We live in a society where we often feel pressure on all sides: pressure to be a better parent, pressure to be a better partner, pressure to do a better job at work, pressure to be a better person, pressure to make better choices, pressure to be at a certain place in our recovery. The reality is, however, that the more pressure we put on ourselves to live up to any and all expectations, the more anxiety we feel.
What all of us feel and need to hear and embrace at different times in life is, that sometimes, it’s okay to not be okay. It’s okay that sometimes you feel sad. It’s okay that you are still trying to figure out how to best manage your anger. It’s okay that you and your sponsor just didn’t click and now you have to find a new one. It’s okay that you are still trying to figure out who you really are. It’s okay to not be okay.
Instead of placing pressure on ourselves to live up to a certain ideal, we need to be asking ourselves, am I doing the best that I can do today? Sometimes our best is getting out of bed and taking a shower. Sometimes our best is recognizing that we can’t do it on our own today and reaching out to the person(s) who we know will support us in the way that we need supported.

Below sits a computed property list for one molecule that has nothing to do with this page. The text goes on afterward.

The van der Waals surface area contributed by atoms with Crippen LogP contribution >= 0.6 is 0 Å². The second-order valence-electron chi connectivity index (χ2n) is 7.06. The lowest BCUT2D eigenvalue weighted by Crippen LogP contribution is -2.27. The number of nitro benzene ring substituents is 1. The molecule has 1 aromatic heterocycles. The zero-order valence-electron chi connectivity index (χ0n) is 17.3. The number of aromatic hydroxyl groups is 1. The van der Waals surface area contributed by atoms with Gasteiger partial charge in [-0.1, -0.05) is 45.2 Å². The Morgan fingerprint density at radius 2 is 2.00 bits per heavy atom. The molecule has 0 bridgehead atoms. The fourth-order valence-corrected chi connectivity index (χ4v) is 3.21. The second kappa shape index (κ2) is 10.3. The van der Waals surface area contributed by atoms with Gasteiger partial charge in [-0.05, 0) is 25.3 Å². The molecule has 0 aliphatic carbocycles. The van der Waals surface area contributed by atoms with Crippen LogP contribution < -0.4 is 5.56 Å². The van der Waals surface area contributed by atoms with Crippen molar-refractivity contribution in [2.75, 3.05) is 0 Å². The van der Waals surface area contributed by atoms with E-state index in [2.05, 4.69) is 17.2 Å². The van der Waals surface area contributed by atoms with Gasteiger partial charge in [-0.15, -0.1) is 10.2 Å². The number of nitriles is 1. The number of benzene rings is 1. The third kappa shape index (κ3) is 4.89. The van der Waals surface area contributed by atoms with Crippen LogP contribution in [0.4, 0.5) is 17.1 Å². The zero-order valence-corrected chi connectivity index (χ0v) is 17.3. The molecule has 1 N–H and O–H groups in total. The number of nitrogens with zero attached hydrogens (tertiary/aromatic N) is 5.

What is okay, is recognizing that you have needs and identifying what it is that you need in the moment. What healing coping skills/strategies have you identified that work for you? Do you enjoy running, playing a sport, yoga, deep breathing, watching a movie, creating something? Once you find what works for you, even if it is one specific coping skill, utilizing it can help tremendously.
When things are not okay, it is still important to give yourself permission to feel. Often when we feel low, we want to shut off how we are feeling on the inside. Allow yourself to acknowledge your feelings, even when they are uncomfortable, so you can move through them. We all have different feelings at different times and you are not bothering your support person by sharing how you feel. When you are able to share how you are feeling, you relieve some of the pressure and anxiety that you are carrying.
Finally, remember that life itself is filled with ups and downs and it is through these struggles that we find out who we really are. Whether you are okay, or not okay, always remember that there are people who genuinely care about you and the world would not be the same without you in it.
Lisa M. King, MS, NCC, LPC-Intern
Supervised by Sam Slaton, M.ED., LPC-S, MBA, MHSM